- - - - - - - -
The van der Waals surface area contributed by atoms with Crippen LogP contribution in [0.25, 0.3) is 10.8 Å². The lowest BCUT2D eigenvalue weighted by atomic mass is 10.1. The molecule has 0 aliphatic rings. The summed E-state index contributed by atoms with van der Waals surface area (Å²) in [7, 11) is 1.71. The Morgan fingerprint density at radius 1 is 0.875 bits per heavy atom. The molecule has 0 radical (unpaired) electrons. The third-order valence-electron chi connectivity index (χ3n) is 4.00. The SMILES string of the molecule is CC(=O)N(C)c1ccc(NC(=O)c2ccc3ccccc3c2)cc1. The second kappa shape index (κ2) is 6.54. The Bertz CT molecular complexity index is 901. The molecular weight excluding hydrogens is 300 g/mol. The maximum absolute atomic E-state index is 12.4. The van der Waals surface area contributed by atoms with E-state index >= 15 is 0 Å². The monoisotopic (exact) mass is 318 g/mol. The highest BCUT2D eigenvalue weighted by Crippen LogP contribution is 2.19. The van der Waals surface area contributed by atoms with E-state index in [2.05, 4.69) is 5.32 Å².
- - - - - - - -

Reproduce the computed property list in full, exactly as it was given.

The van der Waals surface area contributed by atoms with Crippen LogP contribution in [0.25, 0.3) is 10.8 Å². The lowest BCUT2D eigenvalue weighted by atomic mass is 10.1. The molecule has 0 aliphatic rings. The summed E-state index contributed by atoms with van der Waals surface area (Å²) in [7, 11) is 1.71. The Morgan fingerprint density at radius 1 is 0.875 bits per heavy atom. The molecule has 0 radical (unpaired) electrons. The third-order valence-electron chi connectivity index (χ3n) is 4.00. The SMILES string of the molecule is CC(=O)N(C)c1ccc(NC(=O)c2ccc3ccccc3c2)cc1. The second kappa shape index (κ2) is 6.54. The Bertz CT molecular complexity index is 901. The molecular weight excluding hydrogens is 300 g/mol. The maximum absolute atomic E-state index is 12.4. The van der Waals surface area contributed by atoms with E-state index >= 15 is 0 Å². The monoisotopic (exact) mass is 318 g/mol. The highest BCUT2D eigenvalue weighted by Crippen LogP contribution is 2.19. The van der Waals surface area contributed by atoms with E-state index in [2.05, 4.69) is 5.32 Å².